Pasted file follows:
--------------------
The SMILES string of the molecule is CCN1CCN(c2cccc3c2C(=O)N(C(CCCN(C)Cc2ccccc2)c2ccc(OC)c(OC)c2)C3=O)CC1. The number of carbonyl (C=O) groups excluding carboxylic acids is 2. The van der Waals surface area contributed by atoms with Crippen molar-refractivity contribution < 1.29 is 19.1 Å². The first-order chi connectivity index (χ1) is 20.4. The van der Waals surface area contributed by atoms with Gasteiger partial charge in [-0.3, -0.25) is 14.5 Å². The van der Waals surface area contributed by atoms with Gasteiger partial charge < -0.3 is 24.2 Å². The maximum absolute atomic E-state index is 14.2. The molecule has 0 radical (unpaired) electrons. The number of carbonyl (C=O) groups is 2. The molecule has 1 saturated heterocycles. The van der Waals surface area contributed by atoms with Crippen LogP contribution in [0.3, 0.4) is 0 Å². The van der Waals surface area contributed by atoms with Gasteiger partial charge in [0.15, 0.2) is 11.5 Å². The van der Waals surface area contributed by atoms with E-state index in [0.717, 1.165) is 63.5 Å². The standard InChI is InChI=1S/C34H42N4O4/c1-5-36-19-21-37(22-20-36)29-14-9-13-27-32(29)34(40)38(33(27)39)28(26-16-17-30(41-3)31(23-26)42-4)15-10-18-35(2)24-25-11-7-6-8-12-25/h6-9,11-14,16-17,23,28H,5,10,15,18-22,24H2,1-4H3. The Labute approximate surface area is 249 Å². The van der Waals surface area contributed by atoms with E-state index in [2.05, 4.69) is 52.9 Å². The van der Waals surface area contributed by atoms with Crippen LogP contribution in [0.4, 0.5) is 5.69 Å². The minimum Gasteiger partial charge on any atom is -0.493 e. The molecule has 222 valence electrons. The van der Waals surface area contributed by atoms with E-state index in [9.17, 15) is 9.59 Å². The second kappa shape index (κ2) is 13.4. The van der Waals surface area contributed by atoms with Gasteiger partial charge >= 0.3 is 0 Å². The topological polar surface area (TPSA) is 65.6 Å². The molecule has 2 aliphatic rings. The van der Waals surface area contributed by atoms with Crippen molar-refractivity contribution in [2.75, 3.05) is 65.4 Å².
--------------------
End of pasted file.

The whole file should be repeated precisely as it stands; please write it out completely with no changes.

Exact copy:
The SMILES string of the molecule is CCN1CCN(c2cccc3c2C(=O)N(C(CCCN(C)Cc2ccccc2)c2ccc(OC)c(OC)c2)C3=O)CC1. The number of carbonyl (C=O) groups excluding carboxylic acids is 2. The van der Waals surface area contributed by atoms with Crippen molar-refractivity contribution < 1.29 is 19.1 Å². The first-order chi connectivity index (χ1) is 20.4. The van der Waals surface area contributed by atoms with Gasteiger partial charge in [-0.3, -0.25) is 14.5 Å². The van der Waals surface area contributed by atoms with Gasteiger partial charge < -0.3 is 24.2 Å². The maximum absolute atomic E-state index is 14.2. The molecule has 0 radical (unpaired) electrons. The number of carbonyl (C=O) groups is 2. The molecule has 1 saturated heterocycles. The van der Waals surface area contributed by atoms with Crippen LogP contribution in [0.3, 0.4) is 0 Å². The van der Waals surface area contributed by atoms with Gasteiger partial charge in [0.15, 0.2) is 11.5 Å². The van der Waals surface area contributed by atoms with E-state index in [0.717, 1.165) is 63.5 Å². The standard InChI is InChI=1S/C34H42N4O4/c1-5-36-19-21-37(22-20-36)29-14-9-13-27-32(29)34(40)38(33(27)39)28(26-16-17-30(41-3)31(23-26)42-4)15-10-18-35(2)24-25-11-7-6-8-12-25/h6-9,11-14,16-17,23,28H,5,10,15,18-22,24H2,1-4H3. The Labute approximate surface area is 249 Å². The van der Waals surface area contributed by atoms with E-state index in [2.05, 4.69) is 52.9 Å². The van der Waals surface area contributed by atoms with Crippen LogP contribution in [0.4, 0.5) is 5.69 Å². The minimum Gasteiger partial charge on any atom is -0.493 e. The molecule has 222 valence electrons. The van der Waals surface area contributed by atoms with E-state index in [9.17, 15) is 9.59 Å². The second kappa shape index (κ2) is 13.4. The van der Waals surface area contributed by atoms with Gasteiger partial charge >= 0.3 is 0 Å². The topological polar surface area (TPSA) is 65.6 Å². The molecule has 2 aliphatic rings. The van der Waals surface area contributed by atoms with Crippen molar-refractivity contribution in [2.75, 3.05) is 65.4 Å².